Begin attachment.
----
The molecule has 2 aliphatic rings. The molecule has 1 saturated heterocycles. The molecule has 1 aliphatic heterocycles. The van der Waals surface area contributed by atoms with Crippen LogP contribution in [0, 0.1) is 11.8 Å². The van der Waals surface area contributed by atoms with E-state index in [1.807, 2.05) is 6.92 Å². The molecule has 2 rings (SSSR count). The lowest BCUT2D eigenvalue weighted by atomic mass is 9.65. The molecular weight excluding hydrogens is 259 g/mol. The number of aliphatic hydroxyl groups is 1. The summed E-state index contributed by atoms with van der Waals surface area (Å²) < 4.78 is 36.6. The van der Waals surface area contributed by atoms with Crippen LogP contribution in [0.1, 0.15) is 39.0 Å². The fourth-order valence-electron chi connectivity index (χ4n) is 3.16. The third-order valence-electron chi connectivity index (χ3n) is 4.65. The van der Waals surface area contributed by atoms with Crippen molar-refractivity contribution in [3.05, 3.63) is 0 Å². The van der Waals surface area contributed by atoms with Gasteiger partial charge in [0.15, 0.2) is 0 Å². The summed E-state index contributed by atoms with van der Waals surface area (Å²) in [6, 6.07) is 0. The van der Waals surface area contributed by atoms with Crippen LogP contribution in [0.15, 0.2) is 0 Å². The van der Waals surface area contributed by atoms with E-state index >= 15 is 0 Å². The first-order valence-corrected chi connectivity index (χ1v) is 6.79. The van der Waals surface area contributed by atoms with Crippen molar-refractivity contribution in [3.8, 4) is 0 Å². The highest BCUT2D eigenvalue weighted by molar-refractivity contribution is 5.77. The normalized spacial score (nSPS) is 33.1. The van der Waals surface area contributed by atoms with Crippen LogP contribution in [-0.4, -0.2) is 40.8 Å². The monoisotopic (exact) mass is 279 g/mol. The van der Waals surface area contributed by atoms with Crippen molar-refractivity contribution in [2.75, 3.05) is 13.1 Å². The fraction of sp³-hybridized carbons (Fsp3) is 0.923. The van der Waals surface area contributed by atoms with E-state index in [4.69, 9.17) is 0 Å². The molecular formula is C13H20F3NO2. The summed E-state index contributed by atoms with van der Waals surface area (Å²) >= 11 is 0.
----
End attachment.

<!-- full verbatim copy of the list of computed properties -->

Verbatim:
The molecule has 2 aliphatic rings. The molecule has 1 saturated heterocycles. The molecule has 1 aliphatic heterocycles. The van der Waals surface area contributed by atoms with Crippen LogP contribution in [0, 0.1) is 11.8 Å². The van der Waals surface area contributed by atoms with E-state index in [1.807, 2.05) is 6.92 Å². The molecule has 2 rings (SSSR count). The lowest BCUT2D eigenvalue weighted by atomic mass is 9.65. The molecular weight excluding hydrogens is 259 g/mol. The number of aliphatic hydroxyl groups is 1. The summed E-state index contributed by atoms with van der Waals surface area (Å²) < 4.78 is 36.6. The van der Waals surface area contributed by atoms with Crippen LogP contribution in [0.1, 0.15) is 39.0 Å². The fourth-order valence-electron chi connectivity index (χ4n) is 3.16. The third-order valence-electron chi connectivity index (χ3n) is 4.65. The van der Waals surface area contributed by atoms with Crippen molar-refractivity contribution in [3.05, 3.63) is 0 Å². The van der Waals surface area contributed by atoms with Gasteiger partial charge in [0.15, 0.2) is 0 Å². The summed E-state index contributed by atoms with van der Waals surface area (Å²) in [6, 6.07) is 0. The van der Waals surface area contributed by atoms with Crippen LogP contribution in [0.15, 0.2) is 0 Å². The van der Waals surface area contributed by atoms with E-state index >= 15 is 0 Å². The first-order valence-corrected chi connectivity index (χ1v) is 6.79. The van der Waals surface area contributed by atoms with Crippen molar-refractivity contribution in [3.8, 4) is 0 Å². The highest BCUT2D eigenvalue weighted by molar-refractivity contribution is 5.77. The normalized spacial score (nSPS) is 33.1. The van der Waals surface area contributed by atoms with Crippen LogP contribution in [-0.4, -0.2) is 40.8 Å². The monoisotopic (exact) mass is 279 g/mol. The van der Waals surface area contributed by atoms with Crippen molar-refractivity contribution in [2.75, 3.05) is 13.1 Å². The fraction of sp³-hybridized carbons (Fsp3) is 0.923. The van der Waals surface area contributed by atoms with E-state index in [4.69, 9.17) is 0 Å². The molecular formula is C13H20F3NO2. The summed E-state index contributed by atoms with van der Waals surface area (Å²) >= 11 is 0.